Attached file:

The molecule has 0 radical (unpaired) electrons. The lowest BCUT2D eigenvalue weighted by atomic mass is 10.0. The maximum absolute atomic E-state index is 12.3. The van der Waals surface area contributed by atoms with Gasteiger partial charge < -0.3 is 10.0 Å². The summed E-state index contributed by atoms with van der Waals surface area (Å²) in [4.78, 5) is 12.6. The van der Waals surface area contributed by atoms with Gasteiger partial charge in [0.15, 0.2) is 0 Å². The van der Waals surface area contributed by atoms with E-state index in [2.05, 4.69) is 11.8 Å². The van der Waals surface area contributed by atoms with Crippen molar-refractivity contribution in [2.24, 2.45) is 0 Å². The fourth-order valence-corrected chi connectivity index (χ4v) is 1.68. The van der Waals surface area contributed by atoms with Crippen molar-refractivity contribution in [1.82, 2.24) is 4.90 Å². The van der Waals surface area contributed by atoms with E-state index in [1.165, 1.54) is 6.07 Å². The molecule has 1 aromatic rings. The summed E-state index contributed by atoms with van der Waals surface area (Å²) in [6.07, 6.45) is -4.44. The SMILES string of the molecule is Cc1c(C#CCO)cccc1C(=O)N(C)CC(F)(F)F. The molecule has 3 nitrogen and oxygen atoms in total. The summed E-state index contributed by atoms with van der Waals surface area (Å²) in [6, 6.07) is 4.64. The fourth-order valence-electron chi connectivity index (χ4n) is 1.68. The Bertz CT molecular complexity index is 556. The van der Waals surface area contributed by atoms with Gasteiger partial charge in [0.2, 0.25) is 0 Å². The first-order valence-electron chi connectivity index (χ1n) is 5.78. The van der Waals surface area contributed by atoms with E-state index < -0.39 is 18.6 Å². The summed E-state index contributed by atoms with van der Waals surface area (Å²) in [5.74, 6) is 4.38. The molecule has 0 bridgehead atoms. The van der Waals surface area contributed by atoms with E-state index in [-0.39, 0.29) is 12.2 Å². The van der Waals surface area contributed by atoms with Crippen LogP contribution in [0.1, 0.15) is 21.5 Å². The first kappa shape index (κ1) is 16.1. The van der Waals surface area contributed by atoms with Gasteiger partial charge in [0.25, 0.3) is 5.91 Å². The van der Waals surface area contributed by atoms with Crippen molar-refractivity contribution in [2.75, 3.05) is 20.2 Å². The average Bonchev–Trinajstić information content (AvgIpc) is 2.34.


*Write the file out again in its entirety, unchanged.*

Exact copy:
The molecule has 0 radical (unpaired) electrons. The lowest BCUT2D eigenvalue weighted by atomic mass is 10.0. The maximum absolute atomic E-state index is 12.3. The van der Waals surface area contributed by atoms with Gasteiger partial charge < -0.3 is 10.0 Å². The summed E-state index contributed by atoms with van der Waals surface area (Å²) in [4.78, 5) is 12.6. The van der Waals surface area contributed by atoms with Gasteiger partial charge in [0.15, 0.2) is 0 Å². The van der Waals surface area contributed by atoms with E-state index in [2.05, 4.69) is 11.8 Å². The van der Waals surface area contributed by atoms with Crippen molar-refractivity contribution in [2.24, 2.45) is 0 Å². The fourth-order valence-corrected chi connectivity index (χ4v) is 1.68. The van der Waals surface area contributed by atoms with Crippen molar-refractivity contribution in [1.82, 2.24) is 4.90 Å². The van der Waals surface area contributed by atoms with E-state index in [1.165, 1.54) is 6.07 Å². The molecule has 1 aromatic rings. The summed E-state index contributed by atoms with van der Waals surface area (Å²) in [6.07, 6.45) is -4.44. The SMILES string of the molecule is Cc1c(C#CCO)cccc1C(=O)N(C)CC(F)(F)F. The molecule has 3 nitrogen and oxygen atoms in total. The summed E-state index contributed by atoms with van der Waals surface area (Å²) in [6, 6.07) is 4.64. The fourth-order valence-electron chi connectivity index (χ4n) is 1.68. The Bertz CT molecular complexity index is 556. The van der Waals surface area contributed by atoms with Gasteiger partial charge in [0.2, 0.25) is 0 Å². The first-order valence-electron chi connectivity index (χ1n) is 5.78. The van der Waals surface area contributed by atoms with E-state index < -0.39 is 18.6 Å². The summed E-state index contributed by atoms with van der Waals surface area (Å²) in [5.74, 6) is 4.38. The molecule has 0 bridgehead atoms. The van der Waals surface area contributed by atoms with E-state index in [-0.39, 0.29) is 12.2 Å². The van der Waals surface area contributed by atoms with Crippen LogP contribution in [0.1, 0.15) is 21.5 Å². The first kappa shape index (κ1) is 16.1. The van der Waals surface area contributed by atoms with Gasteiger partial charge in [0.25, 0.3) is 5.91 Å². The van der Waals surface area contributed by atoms with Crippen molar-refractivity contribution in [2.75, 3.05) is 20.2 Å². The average Bonchev–Trinajstić information content (AvgIpc) is 2.34.